“The shorter lifespan has ... been a big challenge in our company,” says Wong.
It’s also almost impossible for sellers to monetize entire swaths of memes featuring trademarked characters like SpongeBob or Kermit the Frog.
On top of everything, the nature of what constitutes a meme itself is shifting. While early memes followed standardized formats, like white block font plastered on top of a funny photo, today’s memes are more esoteric.
Edward Stockwell who has managed meme-based social-media accounts for sites like theCHIVE and Rooster Teeth says that memes today relative to a few years ago are wildly different, and that makes them more difficult to commoditize.
“A lot of memes today are much more niche and rely on specific reference points to understand, so they’re less marketable to a wider audience,” he says. “Not that long ago there were maybe a handful of memes that everyone knew: Grumpy Cat, Scumbag Steve, etc. They were characters that stuck around.” Today’s memes, he explains, are more nebulous.
Social media and photo-editing apps have also affected the way people interact with memes. “We don’t just look at memes, laugh, and pass them on,” says McKean. “Now we want to incorporate their language into our daily speech, we want to manipulate them for our own meaning on Twitter.”
When most people see the “distracted boyfriend” meme, for instance, their first inclination is not to run out and buy a mug with it. Its humor lies in the endless, real-time, personalized manipulations of the image. Even the photographer who took the photo and Shutterstock, which owns it, weren’t able to make any meaningful revenue off the meme’s virality.
If a meme is niche enough, it can generate some revenue. Lee Ayers, who runs the popular Instagram meme pages @middleclassfancy and @friendofbae, says that he’s been able to successfully sell some meme-themed products with memes that are specific to his page. He has created his own recurring inside jokes such as referring to cold beers as “crispy boys” and summer as “grilling szn,” and has monetized by selling merchandise with those phrases.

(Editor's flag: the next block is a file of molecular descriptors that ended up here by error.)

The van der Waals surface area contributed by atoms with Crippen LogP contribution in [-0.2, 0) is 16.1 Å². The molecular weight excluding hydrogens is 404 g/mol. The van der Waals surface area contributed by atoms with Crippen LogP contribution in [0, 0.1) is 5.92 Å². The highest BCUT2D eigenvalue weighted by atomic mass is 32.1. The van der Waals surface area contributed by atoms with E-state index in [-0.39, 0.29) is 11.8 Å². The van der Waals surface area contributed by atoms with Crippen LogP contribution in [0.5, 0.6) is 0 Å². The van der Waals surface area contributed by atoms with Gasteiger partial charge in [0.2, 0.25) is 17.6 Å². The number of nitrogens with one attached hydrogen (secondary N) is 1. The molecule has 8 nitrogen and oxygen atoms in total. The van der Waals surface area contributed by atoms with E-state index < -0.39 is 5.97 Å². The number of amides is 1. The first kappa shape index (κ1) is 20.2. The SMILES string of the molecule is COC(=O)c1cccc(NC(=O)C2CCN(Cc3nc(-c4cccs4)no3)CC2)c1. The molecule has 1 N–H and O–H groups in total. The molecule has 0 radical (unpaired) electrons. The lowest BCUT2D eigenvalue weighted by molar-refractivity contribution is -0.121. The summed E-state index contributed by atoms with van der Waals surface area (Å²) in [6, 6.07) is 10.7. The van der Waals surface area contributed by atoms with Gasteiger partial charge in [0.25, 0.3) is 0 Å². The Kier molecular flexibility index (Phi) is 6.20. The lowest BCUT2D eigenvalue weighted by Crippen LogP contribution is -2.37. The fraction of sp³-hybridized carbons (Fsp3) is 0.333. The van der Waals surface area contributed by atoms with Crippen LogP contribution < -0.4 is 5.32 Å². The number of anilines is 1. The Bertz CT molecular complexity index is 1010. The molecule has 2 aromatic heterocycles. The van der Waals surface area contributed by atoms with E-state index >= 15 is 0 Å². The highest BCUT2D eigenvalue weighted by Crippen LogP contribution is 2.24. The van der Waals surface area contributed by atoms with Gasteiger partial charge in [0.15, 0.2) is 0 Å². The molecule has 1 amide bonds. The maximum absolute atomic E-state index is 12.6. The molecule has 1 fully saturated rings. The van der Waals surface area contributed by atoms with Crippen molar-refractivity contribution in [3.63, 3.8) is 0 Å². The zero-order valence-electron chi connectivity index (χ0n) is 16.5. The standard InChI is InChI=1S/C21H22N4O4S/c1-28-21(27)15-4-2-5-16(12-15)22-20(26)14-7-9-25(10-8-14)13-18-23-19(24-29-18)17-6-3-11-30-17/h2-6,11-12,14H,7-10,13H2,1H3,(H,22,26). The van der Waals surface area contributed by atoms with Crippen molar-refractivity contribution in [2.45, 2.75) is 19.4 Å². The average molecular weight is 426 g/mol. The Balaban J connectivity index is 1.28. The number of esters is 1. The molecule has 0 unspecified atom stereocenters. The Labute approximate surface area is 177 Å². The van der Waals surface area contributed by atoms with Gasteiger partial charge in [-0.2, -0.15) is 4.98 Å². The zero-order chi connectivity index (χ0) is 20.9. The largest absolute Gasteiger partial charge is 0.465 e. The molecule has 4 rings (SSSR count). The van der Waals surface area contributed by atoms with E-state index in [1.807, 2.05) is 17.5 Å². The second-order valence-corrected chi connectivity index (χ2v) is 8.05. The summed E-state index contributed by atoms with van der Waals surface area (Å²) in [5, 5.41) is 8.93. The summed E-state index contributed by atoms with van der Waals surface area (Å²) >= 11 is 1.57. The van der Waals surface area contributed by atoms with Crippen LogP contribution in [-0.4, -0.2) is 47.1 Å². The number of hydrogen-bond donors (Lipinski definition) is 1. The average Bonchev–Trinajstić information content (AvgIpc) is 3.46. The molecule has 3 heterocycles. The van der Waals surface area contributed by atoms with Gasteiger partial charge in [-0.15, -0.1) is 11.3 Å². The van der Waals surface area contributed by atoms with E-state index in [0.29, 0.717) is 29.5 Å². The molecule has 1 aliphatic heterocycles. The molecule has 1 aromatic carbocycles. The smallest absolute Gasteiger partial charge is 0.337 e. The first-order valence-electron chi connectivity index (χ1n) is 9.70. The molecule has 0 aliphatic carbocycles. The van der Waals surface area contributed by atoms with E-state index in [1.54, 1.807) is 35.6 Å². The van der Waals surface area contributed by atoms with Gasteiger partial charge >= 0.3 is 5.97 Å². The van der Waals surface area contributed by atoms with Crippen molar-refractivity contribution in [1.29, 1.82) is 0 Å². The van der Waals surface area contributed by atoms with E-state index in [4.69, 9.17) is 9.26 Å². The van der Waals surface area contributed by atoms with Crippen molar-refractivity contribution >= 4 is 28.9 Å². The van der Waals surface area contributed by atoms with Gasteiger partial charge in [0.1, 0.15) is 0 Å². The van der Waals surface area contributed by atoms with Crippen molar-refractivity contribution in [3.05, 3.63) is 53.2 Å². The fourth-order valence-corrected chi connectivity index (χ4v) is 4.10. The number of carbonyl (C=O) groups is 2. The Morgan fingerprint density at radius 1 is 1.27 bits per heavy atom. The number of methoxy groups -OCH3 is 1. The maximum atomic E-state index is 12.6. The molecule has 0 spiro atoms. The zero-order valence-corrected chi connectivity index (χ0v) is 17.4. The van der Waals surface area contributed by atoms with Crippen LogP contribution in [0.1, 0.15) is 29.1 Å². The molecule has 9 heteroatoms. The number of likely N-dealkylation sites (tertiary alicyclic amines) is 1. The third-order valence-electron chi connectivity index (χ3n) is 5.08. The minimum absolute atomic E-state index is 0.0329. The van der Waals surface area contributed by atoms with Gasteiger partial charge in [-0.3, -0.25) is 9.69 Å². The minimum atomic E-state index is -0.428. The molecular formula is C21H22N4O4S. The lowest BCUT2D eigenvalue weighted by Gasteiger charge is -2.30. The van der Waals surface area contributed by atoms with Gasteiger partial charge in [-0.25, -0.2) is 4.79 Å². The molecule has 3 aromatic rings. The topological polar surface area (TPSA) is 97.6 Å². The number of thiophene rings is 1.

Wong says that over the last year Dank Tank has started to sell fewer meme-based products and more generally humorous items. “We’re shifting away from products based on specific memes and focusing on internet culture as a whole,” he says. “Like we sell candles now with phrases like ‘the smell of my bed sheeting when I cry myself to sleep at night.’ It’s not a meme, but sort of just general teen mood and mentality.”
Other sellers have begun hawking the type of humor tees that would look right at home on a New Jersey boardwalk. Reid, a man who runs 15 popular Instagram meme accounts including @shitheadsteve and @drunkpeopledoingthings via his company Steve Media, now sells shirts with phrases like “I’d rather be with my dog” and “I don’t need life, I’m high on drugs.” “I think we see ourselves as being the next Spencer’s, online,” he says. “Novelty products are a good fit for our audience.”
Fishbein says that some of the most popular products at Betches have been been based on throwback lines from Sex and the City or puns. “We want to make something that our audience feels attached to so that even if the trend fades it doesn’t feel completely outdated,” she says.
“The idea of producing products to sell specific memes to people has become very unfavorable and seen as cringe-y among the communities I frequent,” says Ryan Davis (known online as Kmorae), who owns and operates Meme.Shopping. “So the ‘novelty’ route is a much safer bet and works much better in the long run.”
And while meme merchandise itself may never completely disappear, Fishbein predicts that customers in the future will become more discerning. “How much room do you have in your budget or closet or life for T-shirts of various memes that came and went?” she says.